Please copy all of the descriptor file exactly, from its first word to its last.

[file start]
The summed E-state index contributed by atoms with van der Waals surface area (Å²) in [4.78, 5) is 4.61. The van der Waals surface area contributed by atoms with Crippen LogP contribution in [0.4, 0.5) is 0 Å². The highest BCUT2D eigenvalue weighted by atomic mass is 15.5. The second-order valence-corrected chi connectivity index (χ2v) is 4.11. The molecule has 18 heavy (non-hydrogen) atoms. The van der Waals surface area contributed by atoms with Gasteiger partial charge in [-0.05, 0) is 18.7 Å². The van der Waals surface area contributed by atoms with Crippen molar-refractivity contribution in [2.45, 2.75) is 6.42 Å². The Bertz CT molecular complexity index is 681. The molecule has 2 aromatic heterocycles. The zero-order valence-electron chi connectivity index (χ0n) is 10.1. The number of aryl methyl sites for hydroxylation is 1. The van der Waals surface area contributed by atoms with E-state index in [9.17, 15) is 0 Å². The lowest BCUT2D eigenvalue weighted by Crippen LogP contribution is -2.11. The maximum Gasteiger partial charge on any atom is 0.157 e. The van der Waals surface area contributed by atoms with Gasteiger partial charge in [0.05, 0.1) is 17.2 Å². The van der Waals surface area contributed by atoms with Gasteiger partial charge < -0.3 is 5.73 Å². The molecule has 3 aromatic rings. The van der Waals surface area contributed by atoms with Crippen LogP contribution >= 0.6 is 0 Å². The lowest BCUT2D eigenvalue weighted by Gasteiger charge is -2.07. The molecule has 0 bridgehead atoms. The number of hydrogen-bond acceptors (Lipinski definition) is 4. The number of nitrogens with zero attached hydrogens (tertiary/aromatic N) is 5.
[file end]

The summed E-state index contributed by atoms with van der Waals surface area (Å²) in [4.78, 5) is 4.61. The van der Waals surface area contributed by atoms with Crippen LogP contribution in [0.4, 0.5) is 0 Å². The highest BCUT2D eigenvalue weighted by atomic mass is 15.5. The second-order valence-corrected chi connectivity index (χ2v) is 4.11. The molecule has 18 heavy (non-hydrogen) atoms. The van der Waals surface area contributed by atoms with Gasteiger partial charge in [-0.05, 0) is 18.7 Å². The van der Waals surface area contributed by atoms with Crippen molar-refractivity contribution in [2.45, 2.75) is 6.42 Å². The Bertz CT molecular complexity index is 681. The molecule has 2 aromatic heterocycles. The zero-order valence-electron chi connectivity index (χ0n) is 10.1. The number of aryl methyl sites for hydroxylation is 1. The van der Waals surface area contributed by atoms with E-state index in [9.17, 15) is 0 Å². The lowest BCUT2D eigenvalue weighted by Crippen LogP contribution is -2.11. The maximum Gasteiger partial charge on any atom is 0.157 e. The van der Waals surface area contributed by atoms with Gasteiger partial charge in [0.05, 0.1) is 17.2 Å². The van der Waals surface area contributed by atoms with Gasteiger partial charge < -0.3 is 5.73 Å². The molecule has 3 aromatic rings. The van der Waals surface area contributed by atoms with Crippen LogP contribution >= 0.6 is 0 Å². The lowest BCUT2D eigenvalue weighted by Gasteiger charge is -2.07. The molecule has 0 bridgehead atoms. The number of hydrogen-bond acceptors (Lipinski definition) is 4. The number of nitrogens with zero attached hydrogens (tertiary/aromatic N) is 5.